Some traditional mystic doctrines – including the dark-night (John of the Cross), ground of being (Meister Eckhart), cloud of unknowing (anononymous, perhaps 14th century English Carthusian) and various mystics of light – can potentially find accommodation in postmodern and proto-anthropological terminology. The contents of traditional mysticism – deconstruction of the false-self in ineffable and apophatic connectivity (union) – seem to anticipate a proto-theory of postmodern mysticism. As a proto-spirituality, Bianchi (1991) reminds us that postmodern spirituality is trans-traditional, a fact also indicated by the inter-religious dynamic in contemporary spiritual practice. Postmodernism has a taste for the exemplary, but not much for superlatives or absolutes in traditional–religious ascriptions. Postmodern spirituality is not so much demythologised as alternatively mythologised into the academic world of science. William Franke (2006) claims a historical progression from negative theology to negation of theology in postmodern apophatic spirituality. Devolution of spirituality from theology seems a consequence of the rise of liberal Humanities in the epistemology of the West. Slife and Scott Richards (2001:190–205) suggest that spirituality is still tied to theological apron-strings. Factors that produce tension are the heightened sense of democracy and humanism, and the reduced (post-structural) sense of history as well as a number of sociological factors (Finnegan 2010:27–37).

Conclusion

The character of postmodern spiritual episteme
Post structural neo-essentialism poses a sense of human growth, felt to be organic and fluid. It might be said to exhibit itself as sociologically messy, experiential, multifaceted, ecological, provisional and collective (Petrolle 2007). However, Benedikter’s conception of mature postmodernism helps us see postmodern spirituality as an epistemological possibility authentically in line with an existential and phenomenological reclamation of traditional spiritual doctrine removed from theology.

The challenge for postmodern spirituality lies within its vulnerability, within its regressive and narcissistic elements. Central to postmodern ascription and construction is a profound ambivalence towards articulation; it seems naturally apophatic in object and subject (Howells 2005). Profoundly different to the premodern and modernist dogmatic style, postmodernism tends to cower from preaching and teaching an experience, preferring to create spaces for groups and individuals to have their own. Inspiration lies not inside the ground of being in a traditional sense, but arises out of a rationally observable tension of productive anxiety. Intelligence and inspiration are co-terminus, co-temporal, co-existent and interdependent, ontologically dynamic. Inspiration, neither presupposes prior intelligence nor can it be un-intelligent; rather it is like an enfoldment (Kitarô in Maraldo 2005:18) of intelligence and is therefore not independent of intelligence.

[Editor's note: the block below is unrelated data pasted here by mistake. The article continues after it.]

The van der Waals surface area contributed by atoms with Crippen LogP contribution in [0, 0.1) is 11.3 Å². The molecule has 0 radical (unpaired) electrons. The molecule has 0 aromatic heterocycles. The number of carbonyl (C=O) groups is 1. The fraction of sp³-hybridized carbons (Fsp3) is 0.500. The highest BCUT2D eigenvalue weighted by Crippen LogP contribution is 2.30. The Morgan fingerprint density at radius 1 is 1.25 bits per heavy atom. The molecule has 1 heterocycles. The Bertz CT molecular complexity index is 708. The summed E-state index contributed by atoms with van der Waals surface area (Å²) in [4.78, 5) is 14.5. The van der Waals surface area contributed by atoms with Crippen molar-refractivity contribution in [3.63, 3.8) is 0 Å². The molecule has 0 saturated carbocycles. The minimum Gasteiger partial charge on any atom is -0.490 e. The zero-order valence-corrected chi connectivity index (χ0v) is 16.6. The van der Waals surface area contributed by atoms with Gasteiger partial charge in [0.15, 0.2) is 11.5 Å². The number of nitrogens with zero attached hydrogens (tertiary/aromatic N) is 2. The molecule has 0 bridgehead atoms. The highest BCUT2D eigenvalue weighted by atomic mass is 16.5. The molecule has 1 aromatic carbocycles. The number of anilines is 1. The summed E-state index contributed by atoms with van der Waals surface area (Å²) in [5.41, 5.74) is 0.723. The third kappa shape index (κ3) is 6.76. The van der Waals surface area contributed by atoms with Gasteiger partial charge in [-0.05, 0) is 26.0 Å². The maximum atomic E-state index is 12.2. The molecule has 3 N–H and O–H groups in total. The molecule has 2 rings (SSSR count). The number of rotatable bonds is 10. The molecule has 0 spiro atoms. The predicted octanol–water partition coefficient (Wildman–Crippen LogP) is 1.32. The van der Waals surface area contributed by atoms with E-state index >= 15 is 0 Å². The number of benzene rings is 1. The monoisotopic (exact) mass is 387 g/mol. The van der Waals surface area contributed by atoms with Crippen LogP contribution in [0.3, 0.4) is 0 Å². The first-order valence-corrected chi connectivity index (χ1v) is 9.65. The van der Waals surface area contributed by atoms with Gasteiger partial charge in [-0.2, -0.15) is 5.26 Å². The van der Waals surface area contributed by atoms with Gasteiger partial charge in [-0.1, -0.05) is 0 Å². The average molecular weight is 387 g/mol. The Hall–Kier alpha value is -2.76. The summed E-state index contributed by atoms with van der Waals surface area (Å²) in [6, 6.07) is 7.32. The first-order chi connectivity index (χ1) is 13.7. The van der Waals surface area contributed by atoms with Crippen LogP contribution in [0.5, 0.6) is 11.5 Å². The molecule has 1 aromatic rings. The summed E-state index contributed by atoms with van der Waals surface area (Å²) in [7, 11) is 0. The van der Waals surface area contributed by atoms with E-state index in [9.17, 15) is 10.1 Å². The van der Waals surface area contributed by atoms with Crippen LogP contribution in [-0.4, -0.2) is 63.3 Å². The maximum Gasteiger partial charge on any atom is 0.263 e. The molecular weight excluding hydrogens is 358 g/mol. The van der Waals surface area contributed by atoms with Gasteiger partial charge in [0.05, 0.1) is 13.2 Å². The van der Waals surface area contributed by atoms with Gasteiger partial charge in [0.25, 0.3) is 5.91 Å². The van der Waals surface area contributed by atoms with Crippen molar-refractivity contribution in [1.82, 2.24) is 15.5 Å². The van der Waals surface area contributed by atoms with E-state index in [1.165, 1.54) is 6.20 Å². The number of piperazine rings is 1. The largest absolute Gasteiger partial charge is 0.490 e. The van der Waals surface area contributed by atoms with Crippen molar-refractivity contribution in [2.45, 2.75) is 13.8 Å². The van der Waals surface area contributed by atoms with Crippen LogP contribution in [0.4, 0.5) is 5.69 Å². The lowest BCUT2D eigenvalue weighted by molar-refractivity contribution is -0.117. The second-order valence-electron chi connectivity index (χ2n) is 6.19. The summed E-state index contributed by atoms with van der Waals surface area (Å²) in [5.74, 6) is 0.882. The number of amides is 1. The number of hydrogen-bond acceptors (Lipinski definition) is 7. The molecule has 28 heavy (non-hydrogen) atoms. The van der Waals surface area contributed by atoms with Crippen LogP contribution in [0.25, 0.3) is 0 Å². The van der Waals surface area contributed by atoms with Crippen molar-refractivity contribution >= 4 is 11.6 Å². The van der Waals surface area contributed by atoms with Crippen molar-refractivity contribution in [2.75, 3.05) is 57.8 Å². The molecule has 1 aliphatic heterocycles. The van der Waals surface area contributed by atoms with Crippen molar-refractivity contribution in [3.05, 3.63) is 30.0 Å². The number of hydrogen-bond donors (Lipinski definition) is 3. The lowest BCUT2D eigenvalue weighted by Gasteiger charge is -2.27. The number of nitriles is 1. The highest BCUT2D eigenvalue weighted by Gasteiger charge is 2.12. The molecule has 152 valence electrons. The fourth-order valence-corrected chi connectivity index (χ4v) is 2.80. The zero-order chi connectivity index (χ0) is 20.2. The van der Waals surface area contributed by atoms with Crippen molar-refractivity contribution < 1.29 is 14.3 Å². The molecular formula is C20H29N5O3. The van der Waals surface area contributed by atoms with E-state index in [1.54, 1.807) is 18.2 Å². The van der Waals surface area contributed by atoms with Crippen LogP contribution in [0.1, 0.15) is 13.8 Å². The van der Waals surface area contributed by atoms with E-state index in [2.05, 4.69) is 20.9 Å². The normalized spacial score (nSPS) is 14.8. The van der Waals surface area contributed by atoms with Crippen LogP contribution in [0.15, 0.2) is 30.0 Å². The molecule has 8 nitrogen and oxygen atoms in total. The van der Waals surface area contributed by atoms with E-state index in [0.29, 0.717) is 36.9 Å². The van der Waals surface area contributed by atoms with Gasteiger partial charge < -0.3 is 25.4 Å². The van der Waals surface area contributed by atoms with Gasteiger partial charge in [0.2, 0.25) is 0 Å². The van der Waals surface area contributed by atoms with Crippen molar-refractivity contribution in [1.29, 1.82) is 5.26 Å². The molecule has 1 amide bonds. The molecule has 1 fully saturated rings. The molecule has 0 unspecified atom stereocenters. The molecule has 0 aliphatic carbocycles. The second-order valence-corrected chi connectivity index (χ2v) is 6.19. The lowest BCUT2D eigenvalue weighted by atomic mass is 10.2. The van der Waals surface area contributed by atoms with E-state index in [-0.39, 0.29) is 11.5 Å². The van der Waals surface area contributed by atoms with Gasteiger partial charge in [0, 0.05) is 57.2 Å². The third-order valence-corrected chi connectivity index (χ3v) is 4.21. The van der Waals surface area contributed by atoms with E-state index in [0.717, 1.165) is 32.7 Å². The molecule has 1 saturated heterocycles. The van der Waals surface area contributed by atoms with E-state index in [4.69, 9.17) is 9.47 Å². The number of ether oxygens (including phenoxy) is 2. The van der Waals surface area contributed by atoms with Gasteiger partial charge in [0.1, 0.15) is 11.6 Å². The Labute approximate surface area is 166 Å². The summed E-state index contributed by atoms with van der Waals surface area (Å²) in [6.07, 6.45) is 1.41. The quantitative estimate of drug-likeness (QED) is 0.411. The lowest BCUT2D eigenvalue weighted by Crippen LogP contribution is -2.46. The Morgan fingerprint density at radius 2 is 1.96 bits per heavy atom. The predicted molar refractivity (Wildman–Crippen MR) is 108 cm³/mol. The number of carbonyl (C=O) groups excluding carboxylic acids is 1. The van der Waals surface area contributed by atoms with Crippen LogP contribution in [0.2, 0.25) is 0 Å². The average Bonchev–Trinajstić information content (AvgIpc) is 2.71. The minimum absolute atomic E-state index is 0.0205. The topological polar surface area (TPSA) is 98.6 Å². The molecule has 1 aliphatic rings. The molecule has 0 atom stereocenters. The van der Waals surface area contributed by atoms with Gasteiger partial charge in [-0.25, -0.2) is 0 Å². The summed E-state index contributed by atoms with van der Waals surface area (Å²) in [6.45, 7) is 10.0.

Postmodern spirituality may thus be said to be a religion of immanence where Adorno and Horkheimer’s (1947) insight is taken seriously: ‘Metaphysics has moved into micrology … No Absolute can be expressed differently than in things and through categories of immanence [which provide] a readable constellation of existence’(Adorno & Horkheimer 1947).

Evidence of micrology and nanology in the specialisations of natural science is clearly visible. At a lay level, micrology may be the instinct behind a religion of the Immanent and the immanent. It is in the phenomenology of the immanent from which Gadamer (1986) would have us encounter the ‘more than’.

The options for spiritual typology are many: Petrolle (2007) speaks of empowering ‘allegories of un-faith searching for faith’. Butler (1990) ‘unclothes and ungenders consciousness’. Nolan (2006:126) participates in ‘globalization from below’; Derrida (1995) in ‘protecting the Secret from the violation of language’, whilst Zimmerman (1989:1) speaks of ‘deep ecology’, Krishnamurti (1954) of ‘original intelligence’ and Benedikter (2005:45) of ‘inspiration’.